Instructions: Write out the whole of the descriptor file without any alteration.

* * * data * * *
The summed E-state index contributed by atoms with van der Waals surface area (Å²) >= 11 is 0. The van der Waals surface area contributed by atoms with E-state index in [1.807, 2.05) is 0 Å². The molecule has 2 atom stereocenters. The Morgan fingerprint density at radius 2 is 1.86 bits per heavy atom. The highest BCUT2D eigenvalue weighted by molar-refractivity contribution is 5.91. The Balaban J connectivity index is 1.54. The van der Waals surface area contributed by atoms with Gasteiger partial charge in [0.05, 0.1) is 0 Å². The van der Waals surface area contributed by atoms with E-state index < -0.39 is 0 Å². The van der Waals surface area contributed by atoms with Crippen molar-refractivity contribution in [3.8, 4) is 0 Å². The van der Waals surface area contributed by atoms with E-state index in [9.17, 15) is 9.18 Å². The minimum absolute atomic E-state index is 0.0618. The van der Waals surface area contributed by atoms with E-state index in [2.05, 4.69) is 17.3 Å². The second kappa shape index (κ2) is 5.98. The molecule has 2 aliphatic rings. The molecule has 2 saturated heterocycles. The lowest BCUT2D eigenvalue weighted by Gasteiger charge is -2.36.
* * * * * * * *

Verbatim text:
The summed E-state index contributed by atoms with van der Waals surface area (Å²) >= 11 is 0. The van der Waals surface area contributed by atoms with E-state index in [1.807, 2.05) is 0 Å². The molecule has 2 atom stereocenters. The Morgan fingerprint density at radius 2 is 1.86 bits per heavy atom. The highest BCUT2D eigenvalue weighted by molar-refractivity contribution is 5.91. The Balaban J connectivity index is 1.54. The van der Waals surface area contributed by atoms with Gasteiger partial charge in [0.05, 0.1) is 0 Å². The van der Waals surface area contributed by atoms with E-state index < -0.39 is 0 Å². The van der Waals surface area contributed by atoms with Crippen molar-refractivity contribution in [3.8, 4) is 0 Å². The van der Waals surface area contributed by atoms with E-state index in [9.17, 15) is 9.18 Å². The minimum absolute atomic E-state index is 0.0618. The van der Waals surface area contributed by atoms with E-state index in [2.05, 4.69) is 17.3 Å². The second kappa shape index (κ2) is 5.98. The molecule has 2 aliphatic rings. The molecule has 2 saturated heterocycles. The lowest BCUT2D eigenvalue weighted by Gasteiger charge is -2.36.